If You Fall for This Optical Illusion, It Means You Spend a Lot of Time Around Buildings

April 22nd 2017

Willie Burnley Jr.

Have you ever wondered how growing up in the city, or in suburbia, or in another densely populated areas has affected the way your brain has developed? Well, thanks to psychologists and the magic of geometry we may have one answer.

One of these effects can be seen when a person looks at the lines above — courtesy of Pacific Standard’s Lisa Wade — and asks themselves which is larger. If they are from an area with traditional, linear buildings — "carpentered areas" — they’re more likely to say the one to the right, when, in fact, both lines are the same length.

The illusion isn’t based simply on length, according to psychologists, but actually is a matter of our brain applying depth to two-dimensional Müller-Lyer lines. They theorize that because so many of us have grown accustomed to viewing a world of linear buildings our brains look at the right line, which resembles two walls converging far away, and assumes that it longer than the line that resembles two two walls converging closer to our point of view.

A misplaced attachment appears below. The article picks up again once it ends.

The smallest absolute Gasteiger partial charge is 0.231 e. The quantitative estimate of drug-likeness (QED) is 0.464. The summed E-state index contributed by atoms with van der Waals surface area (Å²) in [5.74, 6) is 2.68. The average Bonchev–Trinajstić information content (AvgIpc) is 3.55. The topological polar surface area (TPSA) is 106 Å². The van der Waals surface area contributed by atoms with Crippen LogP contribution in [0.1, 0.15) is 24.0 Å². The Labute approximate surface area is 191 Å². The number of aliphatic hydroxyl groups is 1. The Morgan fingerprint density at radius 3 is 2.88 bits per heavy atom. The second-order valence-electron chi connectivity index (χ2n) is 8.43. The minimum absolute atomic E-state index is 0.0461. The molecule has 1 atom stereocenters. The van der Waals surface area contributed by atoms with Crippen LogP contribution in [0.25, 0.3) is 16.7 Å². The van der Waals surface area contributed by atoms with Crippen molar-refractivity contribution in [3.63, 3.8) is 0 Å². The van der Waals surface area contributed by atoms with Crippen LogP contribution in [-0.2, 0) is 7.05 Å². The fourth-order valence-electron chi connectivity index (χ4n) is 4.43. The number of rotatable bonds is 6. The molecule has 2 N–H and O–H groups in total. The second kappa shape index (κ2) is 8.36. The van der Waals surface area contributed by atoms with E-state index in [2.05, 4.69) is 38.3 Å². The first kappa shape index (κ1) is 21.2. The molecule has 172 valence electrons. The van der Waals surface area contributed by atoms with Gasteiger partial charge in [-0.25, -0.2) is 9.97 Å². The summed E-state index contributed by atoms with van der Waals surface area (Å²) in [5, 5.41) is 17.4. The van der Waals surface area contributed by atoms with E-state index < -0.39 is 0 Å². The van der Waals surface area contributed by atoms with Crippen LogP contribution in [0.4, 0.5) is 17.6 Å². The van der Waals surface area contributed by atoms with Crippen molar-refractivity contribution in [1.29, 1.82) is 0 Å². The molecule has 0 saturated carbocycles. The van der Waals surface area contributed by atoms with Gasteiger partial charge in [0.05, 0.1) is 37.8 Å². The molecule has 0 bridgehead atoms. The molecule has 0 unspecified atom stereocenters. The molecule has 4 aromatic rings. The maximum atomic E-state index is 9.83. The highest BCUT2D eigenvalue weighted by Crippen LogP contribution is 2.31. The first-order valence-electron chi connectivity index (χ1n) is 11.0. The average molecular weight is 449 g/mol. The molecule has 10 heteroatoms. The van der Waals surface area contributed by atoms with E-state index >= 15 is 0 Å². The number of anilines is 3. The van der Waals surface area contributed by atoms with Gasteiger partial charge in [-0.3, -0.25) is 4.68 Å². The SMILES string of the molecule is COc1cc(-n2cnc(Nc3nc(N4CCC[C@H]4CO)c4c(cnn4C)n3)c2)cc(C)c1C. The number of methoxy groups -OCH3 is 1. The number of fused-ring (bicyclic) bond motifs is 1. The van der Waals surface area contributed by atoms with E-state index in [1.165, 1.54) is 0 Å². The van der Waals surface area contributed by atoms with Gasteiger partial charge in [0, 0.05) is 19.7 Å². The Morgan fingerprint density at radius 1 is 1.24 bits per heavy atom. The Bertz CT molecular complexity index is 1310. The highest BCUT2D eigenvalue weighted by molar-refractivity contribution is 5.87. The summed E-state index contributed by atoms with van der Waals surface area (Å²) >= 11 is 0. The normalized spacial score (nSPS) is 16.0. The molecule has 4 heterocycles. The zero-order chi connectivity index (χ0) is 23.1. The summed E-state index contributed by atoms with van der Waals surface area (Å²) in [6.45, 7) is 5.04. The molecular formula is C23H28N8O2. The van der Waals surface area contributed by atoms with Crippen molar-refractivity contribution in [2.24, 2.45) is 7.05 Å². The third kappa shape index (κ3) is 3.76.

Thus, they implicitly argue, people such as hunter-gatherers or those who’ve lived away from human-made buildings would not succumb to the Müller-Lyer illusion, because their brains wouldn’t know to apply the depth we associate with building corners onto the lines. If you don’t believe it, use a little scientific method and try it with friends.

h/t Pacific Standard